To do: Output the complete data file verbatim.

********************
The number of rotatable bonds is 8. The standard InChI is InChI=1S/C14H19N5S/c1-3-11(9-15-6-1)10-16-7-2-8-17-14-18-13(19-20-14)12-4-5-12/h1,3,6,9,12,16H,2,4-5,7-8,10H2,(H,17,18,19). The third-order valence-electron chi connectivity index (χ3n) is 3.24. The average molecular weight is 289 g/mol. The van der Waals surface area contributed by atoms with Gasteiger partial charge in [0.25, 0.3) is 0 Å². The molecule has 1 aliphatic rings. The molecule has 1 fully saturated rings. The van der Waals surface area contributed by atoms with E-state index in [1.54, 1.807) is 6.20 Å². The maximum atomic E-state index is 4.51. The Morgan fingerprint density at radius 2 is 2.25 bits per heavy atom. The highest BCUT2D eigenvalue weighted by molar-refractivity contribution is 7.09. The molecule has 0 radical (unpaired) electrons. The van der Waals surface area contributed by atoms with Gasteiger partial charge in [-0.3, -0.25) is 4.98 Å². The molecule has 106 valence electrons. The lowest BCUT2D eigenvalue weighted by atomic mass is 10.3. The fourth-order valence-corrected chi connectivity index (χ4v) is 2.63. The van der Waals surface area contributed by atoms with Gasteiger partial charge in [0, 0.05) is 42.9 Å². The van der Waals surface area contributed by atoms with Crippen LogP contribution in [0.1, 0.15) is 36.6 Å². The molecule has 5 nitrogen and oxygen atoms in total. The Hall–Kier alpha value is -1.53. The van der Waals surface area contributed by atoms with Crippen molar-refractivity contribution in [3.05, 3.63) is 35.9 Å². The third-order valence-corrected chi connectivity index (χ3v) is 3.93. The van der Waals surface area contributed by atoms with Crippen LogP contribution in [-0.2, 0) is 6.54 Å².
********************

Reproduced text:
The number of rotatable bonds is 8. The standard InChI is InChI=1S/C14H19N5S/c1-3-11(9-15-6-1)10-16-7-2-8-17-14-18-13(19-20-14)12-4-5-12/h1,3,6,9,12,16H,2,4-5,7-8,10H2,(H,17,18,19). The third-order valence-electron chi connectivity index (χ3n) is 3.24. The average molecular weight is 289 g/mol. The van der Waals surface area contributed by atoms with Gasteiger partial charge in [0.25, 0.3) is 0 Å². The molecule has 1 aliphatic rings. The molecule has 1 fully saturated rings. The van der Waals surface area contributed by atoms with E-state index in [1.54, 1.807) is 6.20 Å². The maximum atomic E-state index is 4.51. The Morgan fingerprint density at radius 2 is 2.25 bits per heavy atom. The highest BCUT2D eigenvalue weighted by molar-refractivity contribution is 7.09. The molecule has 0 radical (unpaired) electrons. The van der Waals surface area contributed by atoms with Gasteiger partial charge in [-0.3, -0.25) is 4.98 Å². The molecule has 106 valence electrons. The lowest BCUT2D eigenvalue weighted by atomic mass is 10.3. The fourth-order valence-corrected chi connectivity index (χ4v) is 2.63. The van der Waals surface area contributed by atoms with Gasteiger partial charge in [0, 0.05) is 42.9 Å². The van der Waals surface area contributed by atoms with Crippen LogP contribution in [0.1, 0.15) is 36.6 Å². The molecule has 5 nitrogen and oxygen atoms in total. The Hall–Kier alpha value is -1.53. The van der Waals surface area contributed by atoms with Crippen molar-refractivity contribution in [3.05, 3.63) is 35.9 Å². The third-order valence-corrected chi connectivity index (χ3v) is 3.93. The van der Waals surface area contributed by atoms with Crippen LogP contribution in [-0.2, 0) is 6.54 Å².